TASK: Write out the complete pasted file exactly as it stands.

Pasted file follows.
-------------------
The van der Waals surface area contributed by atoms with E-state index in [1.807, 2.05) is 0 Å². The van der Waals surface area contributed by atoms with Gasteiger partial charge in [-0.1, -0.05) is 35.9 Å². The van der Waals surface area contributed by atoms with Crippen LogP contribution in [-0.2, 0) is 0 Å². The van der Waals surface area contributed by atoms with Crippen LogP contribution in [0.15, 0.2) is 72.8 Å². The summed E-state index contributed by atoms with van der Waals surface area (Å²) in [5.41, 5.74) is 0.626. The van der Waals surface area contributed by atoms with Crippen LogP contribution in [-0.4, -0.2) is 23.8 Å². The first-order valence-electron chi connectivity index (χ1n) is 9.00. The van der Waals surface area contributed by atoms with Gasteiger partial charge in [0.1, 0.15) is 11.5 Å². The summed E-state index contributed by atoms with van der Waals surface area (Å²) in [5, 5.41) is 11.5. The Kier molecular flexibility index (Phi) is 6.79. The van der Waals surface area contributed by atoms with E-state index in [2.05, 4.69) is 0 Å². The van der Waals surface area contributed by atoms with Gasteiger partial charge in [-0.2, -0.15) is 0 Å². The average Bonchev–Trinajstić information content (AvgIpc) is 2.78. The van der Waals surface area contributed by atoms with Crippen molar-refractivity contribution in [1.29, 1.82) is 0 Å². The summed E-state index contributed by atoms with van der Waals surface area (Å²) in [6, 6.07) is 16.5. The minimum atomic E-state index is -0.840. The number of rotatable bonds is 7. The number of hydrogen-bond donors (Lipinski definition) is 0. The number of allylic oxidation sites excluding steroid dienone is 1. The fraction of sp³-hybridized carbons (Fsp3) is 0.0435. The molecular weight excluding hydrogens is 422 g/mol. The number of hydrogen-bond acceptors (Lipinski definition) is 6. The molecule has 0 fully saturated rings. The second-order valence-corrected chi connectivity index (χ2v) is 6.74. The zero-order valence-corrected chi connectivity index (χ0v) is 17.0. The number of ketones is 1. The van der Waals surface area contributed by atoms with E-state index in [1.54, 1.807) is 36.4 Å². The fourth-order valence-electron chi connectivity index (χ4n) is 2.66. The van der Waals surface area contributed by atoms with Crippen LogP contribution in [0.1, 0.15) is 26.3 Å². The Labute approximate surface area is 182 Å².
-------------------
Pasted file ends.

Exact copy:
The van der Waals surface area contributed by atoms with E-state index in [1.807, 2.05) is 0 Å². The van der Waals surface area contributed by atoms with Gasteiger partial charge in [-0.1, -0.05) is 35.9 Å². The van der Waals surface area contributed by atoms with Crippen LogP contribution in [-0.2, 0) is 0 Å². The van der Waals surface area contributed by atoms with Crippen LogP contribution in [0.15, 0.2) is 72.8 Å². The summed E-state index contributed by atoms with van der Waals surface area (Å²) in [5.41, 5.74) is 0.626. The van der Waals surface area contributed by atoms with Crippen LogP contribution in [-0.4, -0.2) is 23.8 Å². The first-order valence-electron chi connectivity index (χ1n) is 9.00. The van der Waals surface area contributed by atoms with Gasteiger partial charge in [0.1, 0.15) is 11.5 Å². The summed E-state index contributed by atoms with van der Waals surface area (Å²) in [5, 5.41) is 11.5. The Kier molecular flexibility index (Phi) is 6.79. The van der Waals surface area contributed by atoms with E-state index in [2.05, 4.69) is 0 Å². The van der Waals surface area contributed by atoms with Gasteiger partial charge in [-0.2, -0.15) is 0 Å². The average Bonchev–Trinajstić information content (AvgIpc) is 2.78. The van der Waals surface area contributed by atoms with Crippen molar-refractivity contribution in [1.29, 1.82) is 0 Å². The summed E-state index contributed by atoms with van der Waals surface area (Å²) in [6, 6.07) is 16.5. The minimum atomic E-state index is -0.840. The number of rotatable bonds is 7. The number of hydrogen-bond donors (Lipinski definition) is 0. The number of allylic oxidation sites excluding steroid dienone is 1. The fraction of sp³-hybridized carbons (Fsp3) is 0.0435. The molecular weight excluding hydrogens is 422 g/mol. The number of hydrogen-bond acceptors (Lipinski definition) is 6. The molecule has 0 fully saturated rings. The second-order valence-corrected chi connectivity index (χ2v) is 6.74. The zero-order valence-corrected chi connectivity index (χ0v) is 17.0. The number of ketones is 1. The van der Waals surface area contributed by atoms with E-state index in [1.54, 1.807) is 36.4 Å². The fourth-order valence-electron chi connectivity index (χ4n) is 2.66. The van der Waals surface area contributed by atoms with Crippen LogP contribution in [0.1, 0.15) is 26.3 Å². The Labute approximate surface area is 182 Å².